Nineteen ninety-seven witnessed the peak of the Girl Power movement, which, building on the momentum of the pithy manifesto “Wannabe,” briefly succeeded in seizing the mass media for dissemination of its postsocialist, postfeminist agenda. Controversial commune the Spice Girls argued that a collectivist spirit was not mutually exclusive with the assertion of strong individual personalities (Ginger Spice, the most energetic proselytizer of the cause, was its Karl Marx; Posh Spice, the child of privilege writ radical, its Friedrich Engels). Nor was gender equality incommensurable with ladies’ apparel largely contrived from narrow bands of vinyl and double-sided tape.
The predictable backlash against GP was exacerbated by Ginger’s breach of faith and, soon after, the ascent of younger, buffer divas who could sing and dance better (Posh, Baby, and Ginger could never do much of either, but their cheerful attempts evoked a prole gal’s workaday fantasies blossoming into karaoke dream-so-real, cf. Dancer in the Dark). What’s more, where the strenuously averred virginity of Britney is kinky, the slumber-party kamaraderie of her elders seemingly limits their amorous pursuits to giddy leafing through British Esquire or the Daily Worker personals.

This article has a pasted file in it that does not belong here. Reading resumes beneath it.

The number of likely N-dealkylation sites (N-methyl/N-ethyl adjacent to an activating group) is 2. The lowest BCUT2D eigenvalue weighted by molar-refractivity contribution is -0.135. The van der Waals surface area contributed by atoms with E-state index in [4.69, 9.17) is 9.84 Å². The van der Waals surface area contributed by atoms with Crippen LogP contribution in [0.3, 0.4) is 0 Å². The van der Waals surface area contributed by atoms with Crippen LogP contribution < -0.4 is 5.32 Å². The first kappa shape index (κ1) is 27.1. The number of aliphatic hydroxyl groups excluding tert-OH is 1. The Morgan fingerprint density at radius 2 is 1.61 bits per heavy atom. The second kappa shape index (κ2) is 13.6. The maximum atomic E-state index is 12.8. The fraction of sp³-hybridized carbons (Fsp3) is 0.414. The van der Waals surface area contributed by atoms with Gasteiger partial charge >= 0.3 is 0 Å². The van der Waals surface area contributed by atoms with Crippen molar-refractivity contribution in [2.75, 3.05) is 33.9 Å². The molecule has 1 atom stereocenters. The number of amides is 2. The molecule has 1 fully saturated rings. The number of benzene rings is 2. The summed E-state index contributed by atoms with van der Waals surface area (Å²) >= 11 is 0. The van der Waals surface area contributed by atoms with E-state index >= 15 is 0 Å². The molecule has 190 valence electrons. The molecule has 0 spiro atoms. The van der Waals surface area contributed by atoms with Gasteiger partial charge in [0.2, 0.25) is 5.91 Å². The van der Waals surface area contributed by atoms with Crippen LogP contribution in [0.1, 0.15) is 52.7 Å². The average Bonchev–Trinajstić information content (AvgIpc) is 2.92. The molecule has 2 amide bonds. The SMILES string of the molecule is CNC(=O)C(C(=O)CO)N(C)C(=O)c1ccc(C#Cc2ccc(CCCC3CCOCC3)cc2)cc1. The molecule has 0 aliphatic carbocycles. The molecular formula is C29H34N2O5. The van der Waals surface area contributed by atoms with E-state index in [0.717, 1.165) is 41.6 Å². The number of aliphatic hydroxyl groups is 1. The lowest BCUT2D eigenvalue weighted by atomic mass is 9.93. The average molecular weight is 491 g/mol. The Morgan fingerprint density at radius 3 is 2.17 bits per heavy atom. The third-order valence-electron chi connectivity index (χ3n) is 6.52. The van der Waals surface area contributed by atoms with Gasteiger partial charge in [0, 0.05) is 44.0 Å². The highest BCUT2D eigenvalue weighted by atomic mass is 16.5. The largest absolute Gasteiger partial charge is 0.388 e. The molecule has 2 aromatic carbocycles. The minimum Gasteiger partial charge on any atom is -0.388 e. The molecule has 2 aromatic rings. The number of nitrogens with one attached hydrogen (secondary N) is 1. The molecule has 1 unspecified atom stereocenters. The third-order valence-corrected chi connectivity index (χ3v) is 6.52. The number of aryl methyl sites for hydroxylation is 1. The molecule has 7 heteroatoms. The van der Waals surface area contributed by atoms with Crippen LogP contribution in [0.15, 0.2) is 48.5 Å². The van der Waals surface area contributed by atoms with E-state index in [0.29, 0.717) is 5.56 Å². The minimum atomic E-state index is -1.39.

So the uncharacteristic promises of loud dominatrix sex in the first single off Forever, “Holler,” sadly evince a discomfort with what Ginger—I mean Karl—called “sensuous human activity.” Actually, Marx was talking about labor there, and the Girls are alienated from it indeed, adrift on the means of production: Rodney Jerkins’s blips, burbles, ominous keyboards, and sharp, brittle rhythmic angles; Jam and Lewis’s plump-bassed janet. retreads. Sporty’s phlegmatic yowl is still the only distinctive voice of protest, though occasionally on Forever a new fellow laborer grunts “Uh!” and “Yeah!” and “Spice Girls!” and other consciousness-raisers into some faraway mic. He’s the last of the party faithful, the cheering section at the concession speech.